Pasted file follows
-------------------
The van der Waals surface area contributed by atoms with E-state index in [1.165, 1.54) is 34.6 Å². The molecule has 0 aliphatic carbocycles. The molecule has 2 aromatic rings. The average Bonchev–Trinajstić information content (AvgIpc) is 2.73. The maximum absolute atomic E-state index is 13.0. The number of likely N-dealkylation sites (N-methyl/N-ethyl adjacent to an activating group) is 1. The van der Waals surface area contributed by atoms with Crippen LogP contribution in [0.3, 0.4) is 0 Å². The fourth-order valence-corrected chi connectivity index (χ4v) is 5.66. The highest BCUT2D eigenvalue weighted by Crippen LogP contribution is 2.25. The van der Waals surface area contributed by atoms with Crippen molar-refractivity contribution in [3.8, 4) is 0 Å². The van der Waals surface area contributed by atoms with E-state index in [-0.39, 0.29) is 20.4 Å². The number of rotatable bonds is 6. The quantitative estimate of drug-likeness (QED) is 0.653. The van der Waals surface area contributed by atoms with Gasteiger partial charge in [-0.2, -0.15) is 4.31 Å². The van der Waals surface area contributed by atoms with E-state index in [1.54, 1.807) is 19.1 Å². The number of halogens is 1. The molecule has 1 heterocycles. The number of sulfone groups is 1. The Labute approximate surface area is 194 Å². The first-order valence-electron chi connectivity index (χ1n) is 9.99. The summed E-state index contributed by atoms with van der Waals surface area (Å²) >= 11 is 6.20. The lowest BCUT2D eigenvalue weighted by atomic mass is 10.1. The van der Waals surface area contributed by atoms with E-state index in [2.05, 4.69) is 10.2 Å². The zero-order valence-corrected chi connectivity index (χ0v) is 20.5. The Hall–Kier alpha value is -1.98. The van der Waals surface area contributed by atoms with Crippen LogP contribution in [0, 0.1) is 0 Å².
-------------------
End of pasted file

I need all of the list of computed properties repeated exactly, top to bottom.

The van der Waals surface area contributed by atoms with E-state index in [1.165, 1.54) is 34.6 Å². The molecule has 0 aliphatic carbocycles. The molecule has 2 aromatic rings. The average Bonchev–Trinajstić information content (AvgIpc) is 2.73. The maximum absolute atomic E-state index is 13.0. The number of likely N-dealkylation sites (N-methyl/N-ethyl adjacent to an activating group) is 1. The van der Waals surface area contributed by atoms with Crippen LogP contribution in [0.3, 0.4) is 0 Å². The fourth-order valence-corrected chi connectivity index (χ4v) is 5.66. The highest BCUT2D eigenvalue weighted by Crippen LogP contribution is 2.25. The van der Waals surface area contributed by atoms with Crippen molar-refractivity contribution in [3.8, 4) is 0 Å². The van der Waals surface area contributed by atoms with E-state index in [-0.39, 0.29) is 20.4 Å². The number of rotatable bonds is 6. The quantitative estimate of drug-likeness (QED) is 0.653. The van der Waals surface area contributed by atoms with Gasteiger partial charge in [-0.2, -0.15) is 4.31 Å². The van der Waals surface area contributed by atoms with E-state index in [1.54, 1.807) is 19.1 Å². The number of halogens is 1. The molecule has 1 heterocycles. The number of sulfone groups is 1. The Labute approximate surface area is 194 Å². The first-order valence-electron chi connectivity index (χ1n) is 9.99. The summed E-state index contributed by atoms with van der Waals surface area (Å²) >= 11 is 6.20. The lowest BCUT2D eigenvalue weighted by atomic mass is 10.1. The van der Waals surface area contributed by atoms with E-state index in [2.05, 4.69) is 10.2 Å². The zero-order valence-corrected chi connectivity index (χ0v) is 20.5. The Hall–Kier alpha value is -1.98. The van der Waals surface area contributed by atoms with Crippen LogP contribution in [0, 0.1) is 0 Å².